Q. What are the early signs of an abused child a carer must look out for?

A. Since children are often abused by those known to them, it is the parents’ responsibility to create a safe and positive environment for the child within their home. Any sudden change in a child’s behaviour may indicate an underlying abuse. In younger children, sudden onset fearfulness, clinginess, excessive crying and resorting back to child-like behaviours (e.g. wetting the bed again after a period of continence, starting thumb sucking in a child who had already overcome this) may indicate abuse or exposure to a traumatic event.

In older children and teenagers, sudden avoidance of certain places or people should arouse the suspicion of possible abuse. In addition, they may have sudden changes in behaviour such as fearfulness, changes in sleep and/or appetite, crying, self-harm and deteriorating school performance may indicate exposure to abuse or a traumatic experience.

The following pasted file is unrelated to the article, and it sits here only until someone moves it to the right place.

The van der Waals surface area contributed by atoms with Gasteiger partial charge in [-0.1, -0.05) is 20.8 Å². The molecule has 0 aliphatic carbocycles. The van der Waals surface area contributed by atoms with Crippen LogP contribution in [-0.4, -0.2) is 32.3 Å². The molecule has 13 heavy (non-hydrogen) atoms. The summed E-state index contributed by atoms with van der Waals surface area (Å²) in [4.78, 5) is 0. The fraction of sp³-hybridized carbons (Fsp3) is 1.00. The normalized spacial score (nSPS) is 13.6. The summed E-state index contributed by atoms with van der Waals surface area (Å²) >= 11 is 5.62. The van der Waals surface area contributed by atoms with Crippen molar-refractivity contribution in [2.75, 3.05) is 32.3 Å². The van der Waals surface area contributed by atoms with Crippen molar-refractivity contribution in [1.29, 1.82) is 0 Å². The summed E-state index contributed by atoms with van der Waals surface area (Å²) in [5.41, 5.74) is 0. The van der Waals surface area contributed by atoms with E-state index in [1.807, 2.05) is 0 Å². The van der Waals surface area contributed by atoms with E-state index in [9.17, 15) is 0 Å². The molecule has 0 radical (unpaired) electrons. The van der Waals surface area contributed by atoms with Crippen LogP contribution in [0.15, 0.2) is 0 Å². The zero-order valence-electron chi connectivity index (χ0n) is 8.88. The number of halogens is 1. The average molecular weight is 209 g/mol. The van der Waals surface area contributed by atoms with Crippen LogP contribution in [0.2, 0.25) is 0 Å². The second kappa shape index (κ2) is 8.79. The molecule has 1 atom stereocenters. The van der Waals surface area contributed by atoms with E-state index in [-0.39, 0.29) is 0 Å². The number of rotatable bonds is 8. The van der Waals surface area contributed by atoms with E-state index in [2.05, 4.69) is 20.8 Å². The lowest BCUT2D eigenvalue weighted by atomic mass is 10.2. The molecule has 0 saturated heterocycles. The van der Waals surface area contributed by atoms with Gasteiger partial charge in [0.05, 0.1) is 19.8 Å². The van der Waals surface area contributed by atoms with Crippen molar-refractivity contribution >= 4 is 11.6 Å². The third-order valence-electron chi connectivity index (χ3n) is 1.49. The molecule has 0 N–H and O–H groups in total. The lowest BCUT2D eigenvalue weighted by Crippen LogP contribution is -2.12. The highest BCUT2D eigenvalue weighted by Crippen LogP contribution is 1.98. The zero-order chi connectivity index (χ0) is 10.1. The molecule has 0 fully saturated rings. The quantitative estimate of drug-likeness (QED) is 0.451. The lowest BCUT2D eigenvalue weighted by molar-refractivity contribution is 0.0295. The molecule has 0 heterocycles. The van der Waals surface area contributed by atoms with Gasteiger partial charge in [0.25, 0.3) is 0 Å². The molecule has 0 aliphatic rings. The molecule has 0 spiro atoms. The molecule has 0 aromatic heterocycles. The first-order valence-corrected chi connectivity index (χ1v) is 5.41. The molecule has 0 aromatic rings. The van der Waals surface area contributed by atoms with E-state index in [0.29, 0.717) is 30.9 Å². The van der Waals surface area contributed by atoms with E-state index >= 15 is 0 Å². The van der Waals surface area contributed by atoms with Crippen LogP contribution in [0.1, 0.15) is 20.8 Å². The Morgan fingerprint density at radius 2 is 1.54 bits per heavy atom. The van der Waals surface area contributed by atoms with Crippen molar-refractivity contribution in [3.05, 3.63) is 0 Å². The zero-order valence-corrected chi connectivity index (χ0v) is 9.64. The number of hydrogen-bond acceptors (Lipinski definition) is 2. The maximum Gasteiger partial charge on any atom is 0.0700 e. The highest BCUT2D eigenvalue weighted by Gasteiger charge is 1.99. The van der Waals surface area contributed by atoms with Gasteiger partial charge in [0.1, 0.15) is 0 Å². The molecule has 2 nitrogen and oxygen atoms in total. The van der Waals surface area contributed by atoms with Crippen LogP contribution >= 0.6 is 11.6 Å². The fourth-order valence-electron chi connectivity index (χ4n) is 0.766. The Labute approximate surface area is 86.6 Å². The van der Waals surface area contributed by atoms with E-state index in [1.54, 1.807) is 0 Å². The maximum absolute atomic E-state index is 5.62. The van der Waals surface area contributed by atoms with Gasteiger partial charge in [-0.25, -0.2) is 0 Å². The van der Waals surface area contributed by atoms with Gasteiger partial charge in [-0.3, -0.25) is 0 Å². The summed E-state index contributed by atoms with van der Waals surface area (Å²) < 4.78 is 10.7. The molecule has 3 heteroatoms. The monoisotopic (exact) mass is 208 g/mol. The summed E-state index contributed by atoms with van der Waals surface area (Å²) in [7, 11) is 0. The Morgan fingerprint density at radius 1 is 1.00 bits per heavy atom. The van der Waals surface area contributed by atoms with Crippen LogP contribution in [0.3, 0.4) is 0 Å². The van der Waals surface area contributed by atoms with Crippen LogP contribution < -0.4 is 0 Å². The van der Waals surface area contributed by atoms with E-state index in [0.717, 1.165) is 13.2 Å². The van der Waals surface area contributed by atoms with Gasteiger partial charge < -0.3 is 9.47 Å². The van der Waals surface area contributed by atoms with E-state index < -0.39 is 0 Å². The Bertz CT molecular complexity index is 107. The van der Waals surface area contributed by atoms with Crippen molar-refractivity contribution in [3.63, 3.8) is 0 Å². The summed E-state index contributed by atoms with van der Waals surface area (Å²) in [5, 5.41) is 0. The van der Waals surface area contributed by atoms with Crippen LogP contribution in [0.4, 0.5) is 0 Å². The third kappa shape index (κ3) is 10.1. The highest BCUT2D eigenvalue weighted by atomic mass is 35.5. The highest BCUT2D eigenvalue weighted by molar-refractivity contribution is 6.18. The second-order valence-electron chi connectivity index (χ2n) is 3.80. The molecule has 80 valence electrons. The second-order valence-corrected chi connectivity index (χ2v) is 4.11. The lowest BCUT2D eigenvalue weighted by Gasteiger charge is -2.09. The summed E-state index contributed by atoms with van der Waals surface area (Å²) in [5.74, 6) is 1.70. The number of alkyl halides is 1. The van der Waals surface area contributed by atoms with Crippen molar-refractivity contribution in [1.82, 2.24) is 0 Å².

Q. It is said that emotional scars that children suffer due to violence and child abuse last much longer unlike physical scars. As a Consultant Child and Adolescent Psychiatrist and Secretary of the Sri Lanka Association for Child Development with a hands-on experience in handling emotionally scarred children, share with us some of your experiences.

A. Many of the children I encounter in my day to day practice have social factors that predisposed them to develop mental health problems. Many of them live in dysfunctional families, are exposed to family violence and have poor parent-child relationships. Some are exposed to violence at school in the form of bullying or harsh physical punishment.

Although parents often expect the mental health services to ‘fix’ the child by giving medications, it does not work that way. The stressors in the child’s family or school environment need to be resolved for successful mental health outcomes.